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Sound Check
If you haven’t already flung your phone onto a highway trying to get over your shameful score on this addictive game, then aren’t you amongst the lucky few!

Assuming you were living under a rock for the past few weeks, let me explain what Flappy Bird is. Deceptively simple, this retro-style game demands one simple task — tap the screen!

That’s all you’ve got to do to get a hideous bird made of eight-bit colour graphics pass through Mario-inspired pipes — for as long as you shall live. That’s right…there’s no end to the game. It goes on for as long as you can keep the bird afloat; you hit a pipe and it dies.

When Indie developer Dong Nguyen one day decided to unleash ‘the game of the devil’, little did he know about the effects a maze of pipes would have on mankind. Originally launched in May 2013, Flappy Bird only topped the charts in January. It was around Christmas that all hell began to break loose.

Not to be too dramatic, but the game, also known as the apocalypse, was reported to cause suicidal thoughts and the destruction of millions of gadgets. And the Vietnamese-based developer, who was said to be raking in around US$50,000 per day through in-game advertising, crumbled under pressure and decided to take it down.

Has the untimely death of Flappy Bird made a difference? Yes and no. Well, for those of us who have already been sucked in, it’s simply a matter of time before we get bored. On the other hand, the prices of smartphones that have the game pre-installed have skyrocketed. Also, several copycats have surfaced in time to reap profits.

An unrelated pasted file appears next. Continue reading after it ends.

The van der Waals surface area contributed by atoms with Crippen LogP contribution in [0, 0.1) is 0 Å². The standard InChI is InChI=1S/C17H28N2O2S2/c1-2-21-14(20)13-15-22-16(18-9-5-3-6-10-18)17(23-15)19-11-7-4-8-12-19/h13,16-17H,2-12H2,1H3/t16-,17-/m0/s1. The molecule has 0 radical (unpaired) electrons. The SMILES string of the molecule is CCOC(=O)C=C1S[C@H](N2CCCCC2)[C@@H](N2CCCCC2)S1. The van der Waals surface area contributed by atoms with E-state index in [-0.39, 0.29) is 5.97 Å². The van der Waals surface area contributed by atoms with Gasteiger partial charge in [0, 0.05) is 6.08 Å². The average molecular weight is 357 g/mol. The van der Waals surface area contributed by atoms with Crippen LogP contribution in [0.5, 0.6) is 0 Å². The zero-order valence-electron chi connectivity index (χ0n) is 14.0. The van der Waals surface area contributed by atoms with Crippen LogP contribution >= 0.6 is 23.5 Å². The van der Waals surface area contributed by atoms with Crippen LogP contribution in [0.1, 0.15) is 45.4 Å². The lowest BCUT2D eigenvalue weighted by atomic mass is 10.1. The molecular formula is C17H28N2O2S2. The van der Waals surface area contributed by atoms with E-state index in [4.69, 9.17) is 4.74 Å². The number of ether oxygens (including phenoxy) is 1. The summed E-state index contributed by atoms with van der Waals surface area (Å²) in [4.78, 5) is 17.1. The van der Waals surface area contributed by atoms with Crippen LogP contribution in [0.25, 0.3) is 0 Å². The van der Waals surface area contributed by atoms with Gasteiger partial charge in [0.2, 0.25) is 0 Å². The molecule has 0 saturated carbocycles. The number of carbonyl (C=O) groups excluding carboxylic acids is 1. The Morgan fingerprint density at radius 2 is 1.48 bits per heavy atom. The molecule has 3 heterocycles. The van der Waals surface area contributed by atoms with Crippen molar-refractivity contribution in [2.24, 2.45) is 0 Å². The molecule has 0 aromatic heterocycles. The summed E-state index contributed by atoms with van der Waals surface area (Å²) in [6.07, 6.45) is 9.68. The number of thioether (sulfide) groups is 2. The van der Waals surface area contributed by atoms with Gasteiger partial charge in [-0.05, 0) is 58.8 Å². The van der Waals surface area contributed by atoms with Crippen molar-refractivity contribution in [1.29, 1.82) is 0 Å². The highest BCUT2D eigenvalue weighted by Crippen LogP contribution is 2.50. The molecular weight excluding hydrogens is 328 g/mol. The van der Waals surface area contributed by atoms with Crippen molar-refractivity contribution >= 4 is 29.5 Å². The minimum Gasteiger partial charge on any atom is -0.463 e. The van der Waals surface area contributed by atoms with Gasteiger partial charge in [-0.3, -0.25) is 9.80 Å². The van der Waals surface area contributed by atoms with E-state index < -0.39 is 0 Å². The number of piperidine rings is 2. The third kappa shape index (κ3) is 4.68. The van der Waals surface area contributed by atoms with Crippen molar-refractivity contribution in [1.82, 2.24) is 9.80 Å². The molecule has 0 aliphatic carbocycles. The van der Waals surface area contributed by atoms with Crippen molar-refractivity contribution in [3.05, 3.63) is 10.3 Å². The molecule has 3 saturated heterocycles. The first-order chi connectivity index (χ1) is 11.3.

The most interesting result of Flappy Bird’s disappearance is the petition to Mr President to bring back the insanely popular app. Besides his requests to ‘deport Justin Bieber’ and ‘pardon Edward Snowden’, the petition creator, who identifies himself as DS, reasons with Obama to revive the game because it is an addiction like no other.

In a world obsessed with money, I suppose the hardest part of this ordeal is trying to understand why a man who had his life ‘sorted out’ would do such a thing? Bringing back the spotlight to Nguyen, why sympathise with someone who is supposed to have choked on the vitriol? Isn’t it odd that his other games with similar simplistic themes are still available for download? Would he take them down as well if they received as much flack as Flappy Bird did?

Nguyen’s tweets make you want to believe that he is an ordinary guy, who simply wanted to get rid of the attention. However, with our minds being conditioned to think that money is everything, it’s hard to avoid drawing conclusions that deny any possibility of normalcy.
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